Siberian Cross for survivor

21:38, Feb 17 2009
RECOGNITION: Richard Miron with the Siberian Cross awarded by the Polish government.

Timaru man Richard (Wladyslaw) Miron has received the Siberian Cross from the Polish government in recognition of surviving deportation to Siberia.

By coincidence on the same day of the presentation, December 16, his policeman father in Bialystok was arrested in 1939 by the Russian occupiers of Poland. Soon after his family were deported to work in Siberia.

The crime was being aligned to the Polish government through his father's work.

Through strength of will, quick thinking, courage and luck the family survived -- their father did not.

At Sunday's ceremony in Christchurch the honorary Polish consul granted the Siberian Cross to six survivors of Siberia.

Mr Miron stressed the cross was for survival and was also recognition the event had happened and the suffering imposed on Polish people.

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"I'm not a hero, but I am a survivor."

Mr Miron's story of being deported at 16 is hard to comprehend in terms of danger, hardship and death. It took courage to survive and Mr Miron's experiences could be told as an epic adventure. However, he said it was about the will to survive, and hunger made him act.

"When you are really hungry you just do it without thinking."

Mr Miron said the events now seemed implausible, even to him, but they did happen.

The family were caught between the forces of Russia and Germany and were carted in cattle carriages to Siberia and people started dying early on the trip. A quick decision to join a queue heading to collective farms rather than mines probably saved the family.

There was little work for them, but they tended gardens. They went through winter trading what they carried for shelter and wheat.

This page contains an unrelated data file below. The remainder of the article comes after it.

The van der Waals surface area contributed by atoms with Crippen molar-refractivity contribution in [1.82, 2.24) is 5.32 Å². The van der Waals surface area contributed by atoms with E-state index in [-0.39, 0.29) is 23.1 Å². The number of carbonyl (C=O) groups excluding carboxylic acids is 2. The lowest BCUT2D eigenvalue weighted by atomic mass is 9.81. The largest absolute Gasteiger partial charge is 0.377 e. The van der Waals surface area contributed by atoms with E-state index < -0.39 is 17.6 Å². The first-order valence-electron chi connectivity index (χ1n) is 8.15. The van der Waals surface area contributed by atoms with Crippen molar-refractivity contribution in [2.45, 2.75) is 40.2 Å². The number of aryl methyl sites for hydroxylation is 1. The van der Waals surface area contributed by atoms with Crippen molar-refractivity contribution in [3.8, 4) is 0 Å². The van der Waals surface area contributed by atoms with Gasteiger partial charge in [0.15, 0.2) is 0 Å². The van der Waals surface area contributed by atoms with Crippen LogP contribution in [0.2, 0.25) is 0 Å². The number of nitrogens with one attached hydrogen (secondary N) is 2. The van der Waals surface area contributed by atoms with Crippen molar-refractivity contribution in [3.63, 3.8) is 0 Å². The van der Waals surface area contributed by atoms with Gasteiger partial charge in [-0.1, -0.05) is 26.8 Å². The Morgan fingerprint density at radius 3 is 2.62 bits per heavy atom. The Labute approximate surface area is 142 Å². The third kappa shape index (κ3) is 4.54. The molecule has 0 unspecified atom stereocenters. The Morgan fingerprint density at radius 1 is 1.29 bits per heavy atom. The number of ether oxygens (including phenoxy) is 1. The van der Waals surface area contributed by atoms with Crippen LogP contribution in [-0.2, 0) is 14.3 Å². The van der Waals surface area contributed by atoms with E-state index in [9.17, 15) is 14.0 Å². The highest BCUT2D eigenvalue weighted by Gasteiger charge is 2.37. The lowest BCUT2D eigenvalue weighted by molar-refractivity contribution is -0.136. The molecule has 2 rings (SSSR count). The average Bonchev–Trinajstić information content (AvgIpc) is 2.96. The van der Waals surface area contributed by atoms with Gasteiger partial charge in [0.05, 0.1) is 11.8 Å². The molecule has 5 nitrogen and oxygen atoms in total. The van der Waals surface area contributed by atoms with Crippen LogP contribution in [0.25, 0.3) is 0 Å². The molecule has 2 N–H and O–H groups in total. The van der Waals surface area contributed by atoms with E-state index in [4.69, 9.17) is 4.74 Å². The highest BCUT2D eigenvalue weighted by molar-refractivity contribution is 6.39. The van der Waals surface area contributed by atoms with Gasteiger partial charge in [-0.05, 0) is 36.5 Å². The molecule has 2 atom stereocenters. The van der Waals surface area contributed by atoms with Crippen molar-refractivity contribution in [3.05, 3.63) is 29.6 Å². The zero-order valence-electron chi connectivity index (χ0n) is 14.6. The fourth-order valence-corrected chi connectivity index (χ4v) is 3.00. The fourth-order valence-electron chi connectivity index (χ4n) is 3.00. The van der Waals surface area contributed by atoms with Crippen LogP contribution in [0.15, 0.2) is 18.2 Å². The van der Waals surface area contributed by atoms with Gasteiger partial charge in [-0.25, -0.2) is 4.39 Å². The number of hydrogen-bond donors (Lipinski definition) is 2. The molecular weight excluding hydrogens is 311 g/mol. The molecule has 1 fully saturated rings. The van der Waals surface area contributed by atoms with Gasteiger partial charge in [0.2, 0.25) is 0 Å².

The people on the collectives could identify with the Poles, but were also close to starvation. They despised the regime as well. German atrocities were Stalin's best recruitment propaganda.

The family's situation changed when Germany invaded Russia in 1942. As "allies" they were able to travel, even join the Polish army.

Another winter of being undernourished in -55C temperatures would have killed the family. They headed south to warmer conditions. Mr Miron intended to join the Free Polish army and leave Russia. However, there were holdups, and his mother needed to be looked after having caught malaria. The family was taken to another collective and spent the next winter in Kazakhstan.

Eventually Mr Miron joined the Polish free Army in Persia (Irak) and fought in Italy including Monte Cassino.

He said it was important the Polish story of the war was understood; how the entire army officer class of 15,000 were executed and how Stalin had carried out genocide on Polish people.

"Hitler used gas and the concentration camps and Stalin just used starvation."

n Herald Staff

 

The Timaru Herald